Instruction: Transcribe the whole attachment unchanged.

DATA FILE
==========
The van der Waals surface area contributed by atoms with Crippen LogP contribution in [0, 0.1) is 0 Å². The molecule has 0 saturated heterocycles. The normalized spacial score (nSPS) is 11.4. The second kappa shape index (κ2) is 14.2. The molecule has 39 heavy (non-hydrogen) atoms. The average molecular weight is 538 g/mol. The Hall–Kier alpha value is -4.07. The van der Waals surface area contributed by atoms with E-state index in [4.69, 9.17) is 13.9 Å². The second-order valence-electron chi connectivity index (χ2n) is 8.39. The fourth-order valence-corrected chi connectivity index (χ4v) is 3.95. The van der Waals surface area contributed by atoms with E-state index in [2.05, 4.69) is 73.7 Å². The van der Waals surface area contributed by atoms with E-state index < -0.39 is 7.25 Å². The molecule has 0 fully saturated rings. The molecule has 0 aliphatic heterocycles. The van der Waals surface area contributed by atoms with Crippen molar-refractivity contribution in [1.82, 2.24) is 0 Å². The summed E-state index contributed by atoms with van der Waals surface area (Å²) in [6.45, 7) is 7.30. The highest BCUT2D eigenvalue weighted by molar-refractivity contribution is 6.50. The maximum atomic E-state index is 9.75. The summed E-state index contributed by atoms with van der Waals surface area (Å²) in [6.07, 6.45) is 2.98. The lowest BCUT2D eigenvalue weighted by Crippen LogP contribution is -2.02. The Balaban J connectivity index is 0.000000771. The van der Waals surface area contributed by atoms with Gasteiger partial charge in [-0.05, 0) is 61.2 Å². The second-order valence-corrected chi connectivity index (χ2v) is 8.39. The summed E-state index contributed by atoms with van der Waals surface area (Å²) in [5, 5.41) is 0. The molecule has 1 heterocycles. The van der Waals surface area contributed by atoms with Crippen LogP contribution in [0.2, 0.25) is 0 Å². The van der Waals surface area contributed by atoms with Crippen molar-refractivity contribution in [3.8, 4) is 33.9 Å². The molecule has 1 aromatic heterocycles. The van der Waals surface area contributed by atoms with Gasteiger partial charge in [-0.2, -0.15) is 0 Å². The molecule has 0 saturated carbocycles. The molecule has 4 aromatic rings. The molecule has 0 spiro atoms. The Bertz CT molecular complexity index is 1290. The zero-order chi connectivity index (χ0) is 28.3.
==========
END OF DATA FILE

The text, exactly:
The van der Waals surface area contributed by atoms with Crippen LogP contribution in [0, 0.1) is 0 Å². The molecule has 0 saturated heterocycles. The normalized spacial score (nSPS) is 11.4. The second kappa shape index (κ2) is 14.2. The molecule has 39 heavy (non-hydrogen) atoms. The average molecular weight is 538 g/mol. The Hall–Kier alpha value is -4.07. The van der Waals surface area contributed by atoms with E-state index in [4.69, 9.17) is 13.9 Å². The second-order valence-electron chi connectivity index (χ2n) is 8.39. The fourth-order valence-corrected chi connectivity index (χ4v) is 3.95. The van der Waals surface area contributed by atoms with E-state index in [2.05, 4.69) is 73.7 Å². The van der Waals surface area contributed by atoms with E-state index < -0.39 is 7.25 Å². The molecule has 0 fully saturated rings. The molecule has 0 aliphatic heterocycles. The van der Waals surface area contributed by atoms with Crippen molar-refractivity contribution in [1.82, 2.24) is 0 Å². The summed E-state index contributed by atoms with van der Waals surface area (Å²) in [6.45, 7) is 7.30. The highest BCUT2D eigenvalue weighted by molar-refractivity contribution is 6.50. The maximum atomic E-state index is 9.75. The summed E-state index contributed by atoms with van der Waals surface area (Å²) in [6.07, 6.45) is 2.98. The lowest BCUT2D eigenvalue weighted by Crippen LogP contribution is -2.02. The Balaban J connectivity index is 0.000000771. The van der Waals surface area contributed by atoms with Gasteiger partial charge in [-0.05, 0) is 61.2 Å². The second-order valence-corrected chi connectivity index (χ2v) is 8.39. The summed E-state index contributed by atoms with van der Waals surface area (Å²) in [5, 5.41) is 0. The molecule has 1 heterocycles. The van der Waals surface area contributed by atoms with Crippen LogP contribution in [0.2, 0.25) is 0 Å². The van der Waals surface area contributed by atoms with Crippen molar-refractivity contribution in [3.8, 4) is 33.9 Å². The molecule has 1 aromatic heterocycles. The van der Waals surface area contributed by atoms with Gasteiger partial charge in [-0.2, -0.15) is 0 Å². The molecule has 0 saturated carbocycles. The molecule has 4 aromatic rings. The molecule has 0 spiro atoms. The Bertz CT molecular complexity index is 1290. The zero-order chi connectivity index (χ0) is 28.3.